It is well known from observational studies that sedentary lifestyle and reduced physical activity are common in dialysis and chronic kidney disease (CKD) patients and associate with an increased risk of morbidity and mortality in this patient population. Epidemiological studies indicate that CKD patients undergo physical activity ~9 days/month and 43.9% of dialysis patients report not exercising at all. On the basis of awareness about the strong link between sedentary lifestyle and adverse clinical outcomes, the National Kidney Foundation and Kidney Disease: Improving Global Outcomes have provided specific recommendations for physical activity in patients with kidney disease. Given the fact that CKD is a public health problem and it is still debated which type of exercise should be prescribed in these patients, this review focuses on the most robust evidence accumulated so far on the beneficial effect of various types of physical exercise on clinical outcomes in CKD and dialysis patients. This review does not treat this very important topic in another CKD category of patients, such as kidney-transplanted patients, for whom a special issue should be dedicated.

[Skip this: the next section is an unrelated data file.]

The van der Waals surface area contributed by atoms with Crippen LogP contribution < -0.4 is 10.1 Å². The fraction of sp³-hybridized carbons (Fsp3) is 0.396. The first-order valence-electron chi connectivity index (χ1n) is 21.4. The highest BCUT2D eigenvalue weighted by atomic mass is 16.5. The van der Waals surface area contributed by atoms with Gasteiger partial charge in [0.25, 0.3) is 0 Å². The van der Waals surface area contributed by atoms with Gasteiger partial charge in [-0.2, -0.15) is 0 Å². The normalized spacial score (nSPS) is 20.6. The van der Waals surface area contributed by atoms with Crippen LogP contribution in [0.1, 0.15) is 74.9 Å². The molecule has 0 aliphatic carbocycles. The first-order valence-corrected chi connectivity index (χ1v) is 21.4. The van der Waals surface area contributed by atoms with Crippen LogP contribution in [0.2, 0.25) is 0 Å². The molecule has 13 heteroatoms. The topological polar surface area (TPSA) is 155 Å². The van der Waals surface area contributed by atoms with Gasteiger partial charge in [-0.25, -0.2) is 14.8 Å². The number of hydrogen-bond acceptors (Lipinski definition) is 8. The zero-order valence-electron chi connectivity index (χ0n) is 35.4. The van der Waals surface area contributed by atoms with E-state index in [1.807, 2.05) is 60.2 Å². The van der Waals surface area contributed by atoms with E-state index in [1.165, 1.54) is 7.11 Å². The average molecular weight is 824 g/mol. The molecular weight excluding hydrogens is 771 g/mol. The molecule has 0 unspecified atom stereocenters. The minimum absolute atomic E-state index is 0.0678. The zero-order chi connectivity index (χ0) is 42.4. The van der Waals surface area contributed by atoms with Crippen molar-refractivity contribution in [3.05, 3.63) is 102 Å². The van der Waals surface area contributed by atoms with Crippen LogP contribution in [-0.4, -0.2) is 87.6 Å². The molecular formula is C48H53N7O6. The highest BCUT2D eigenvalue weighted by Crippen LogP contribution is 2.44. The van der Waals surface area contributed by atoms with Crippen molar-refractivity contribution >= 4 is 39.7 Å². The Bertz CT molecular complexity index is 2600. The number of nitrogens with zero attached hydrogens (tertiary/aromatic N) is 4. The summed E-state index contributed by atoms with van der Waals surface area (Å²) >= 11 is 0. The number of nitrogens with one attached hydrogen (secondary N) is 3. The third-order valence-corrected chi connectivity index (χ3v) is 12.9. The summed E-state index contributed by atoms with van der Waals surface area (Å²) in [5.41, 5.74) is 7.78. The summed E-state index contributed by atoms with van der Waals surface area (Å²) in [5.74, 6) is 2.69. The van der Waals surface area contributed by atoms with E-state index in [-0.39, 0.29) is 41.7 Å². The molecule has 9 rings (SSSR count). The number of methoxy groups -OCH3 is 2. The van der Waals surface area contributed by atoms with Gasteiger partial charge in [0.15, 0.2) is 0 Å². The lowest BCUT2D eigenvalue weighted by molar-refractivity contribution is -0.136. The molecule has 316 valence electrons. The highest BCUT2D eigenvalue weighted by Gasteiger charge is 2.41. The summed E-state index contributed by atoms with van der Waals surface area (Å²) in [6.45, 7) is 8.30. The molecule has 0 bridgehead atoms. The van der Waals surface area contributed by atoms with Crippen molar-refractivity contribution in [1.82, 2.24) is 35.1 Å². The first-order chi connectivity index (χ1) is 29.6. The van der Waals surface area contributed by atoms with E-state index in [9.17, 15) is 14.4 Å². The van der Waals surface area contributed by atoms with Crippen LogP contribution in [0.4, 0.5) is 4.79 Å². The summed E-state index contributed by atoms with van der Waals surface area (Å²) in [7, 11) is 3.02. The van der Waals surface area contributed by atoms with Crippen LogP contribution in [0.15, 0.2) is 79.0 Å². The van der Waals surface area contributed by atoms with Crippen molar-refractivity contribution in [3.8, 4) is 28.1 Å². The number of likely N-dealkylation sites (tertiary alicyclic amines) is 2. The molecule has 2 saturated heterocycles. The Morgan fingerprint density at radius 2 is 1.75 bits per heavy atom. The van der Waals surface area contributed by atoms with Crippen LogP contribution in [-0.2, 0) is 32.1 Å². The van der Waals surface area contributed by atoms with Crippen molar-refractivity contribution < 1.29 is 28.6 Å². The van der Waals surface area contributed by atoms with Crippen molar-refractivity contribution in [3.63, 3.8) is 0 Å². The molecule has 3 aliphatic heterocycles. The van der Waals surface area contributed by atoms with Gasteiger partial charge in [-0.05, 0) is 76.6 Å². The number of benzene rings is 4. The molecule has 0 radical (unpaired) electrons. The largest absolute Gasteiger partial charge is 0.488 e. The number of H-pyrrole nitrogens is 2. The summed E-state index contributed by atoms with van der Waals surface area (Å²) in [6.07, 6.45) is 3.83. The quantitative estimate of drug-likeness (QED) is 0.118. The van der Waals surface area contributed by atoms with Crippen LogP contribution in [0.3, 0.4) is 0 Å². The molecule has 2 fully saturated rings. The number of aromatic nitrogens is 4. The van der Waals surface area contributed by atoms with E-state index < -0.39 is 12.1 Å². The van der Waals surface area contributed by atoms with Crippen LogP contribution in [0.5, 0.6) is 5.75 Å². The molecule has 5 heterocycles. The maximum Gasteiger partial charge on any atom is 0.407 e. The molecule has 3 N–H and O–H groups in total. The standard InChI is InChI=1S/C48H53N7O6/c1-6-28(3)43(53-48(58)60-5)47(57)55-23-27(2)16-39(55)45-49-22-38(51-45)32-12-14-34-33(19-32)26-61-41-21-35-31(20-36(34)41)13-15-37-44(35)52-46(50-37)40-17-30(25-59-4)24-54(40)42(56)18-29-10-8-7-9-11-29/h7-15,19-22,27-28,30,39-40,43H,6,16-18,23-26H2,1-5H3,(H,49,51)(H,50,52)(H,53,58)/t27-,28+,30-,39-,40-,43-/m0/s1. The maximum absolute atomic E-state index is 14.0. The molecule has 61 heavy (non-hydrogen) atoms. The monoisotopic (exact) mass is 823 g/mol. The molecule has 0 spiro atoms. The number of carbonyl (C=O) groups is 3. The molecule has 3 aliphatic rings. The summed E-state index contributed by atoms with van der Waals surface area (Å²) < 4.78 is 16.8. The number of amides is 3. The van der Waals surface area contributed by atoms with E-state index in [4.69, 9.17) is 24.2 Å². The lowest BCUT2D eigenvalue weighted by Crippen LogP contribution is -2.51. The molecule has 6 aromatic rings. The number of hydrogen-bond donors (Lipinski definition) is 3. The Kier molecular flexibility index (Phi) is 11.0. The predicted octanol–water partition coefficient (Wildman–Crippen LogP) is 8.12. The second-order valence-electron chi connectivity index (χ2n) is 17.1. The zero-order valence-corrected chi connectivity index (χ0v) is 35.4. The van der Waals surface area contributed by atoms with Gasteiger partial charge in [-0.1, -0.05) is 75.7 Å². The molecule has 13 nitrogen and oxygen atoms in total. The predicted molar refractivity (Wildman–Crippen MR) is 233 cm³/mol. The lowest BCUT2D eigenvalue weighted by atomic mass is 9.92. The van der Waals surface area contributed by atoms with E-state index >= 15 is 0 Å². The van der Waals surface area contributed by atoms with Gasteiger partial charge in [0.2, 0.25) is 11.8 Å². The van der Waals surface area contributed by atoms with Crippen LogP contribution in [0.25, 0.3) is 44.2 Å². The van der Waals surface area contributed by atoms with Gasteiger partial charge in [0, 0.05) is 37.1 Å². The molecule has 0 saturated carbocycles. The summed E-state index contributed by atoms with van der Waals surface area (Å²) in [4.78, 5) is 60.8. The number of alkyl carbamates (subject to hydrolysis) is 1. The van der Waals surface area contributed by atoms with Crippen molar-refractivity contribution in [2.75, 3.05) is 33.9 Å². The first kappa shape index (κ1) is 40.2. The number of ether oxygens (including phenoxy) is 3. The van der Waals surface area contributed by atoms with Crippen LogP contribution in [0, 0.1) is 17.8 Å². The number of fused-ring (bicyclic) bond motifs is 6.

Keywords: chronic kidney disease; clinical trials; end-stage renal disease; physical exercise.
© The Author(s) 2020. Published by Oxford University Press on behalf of ERA-EDTA.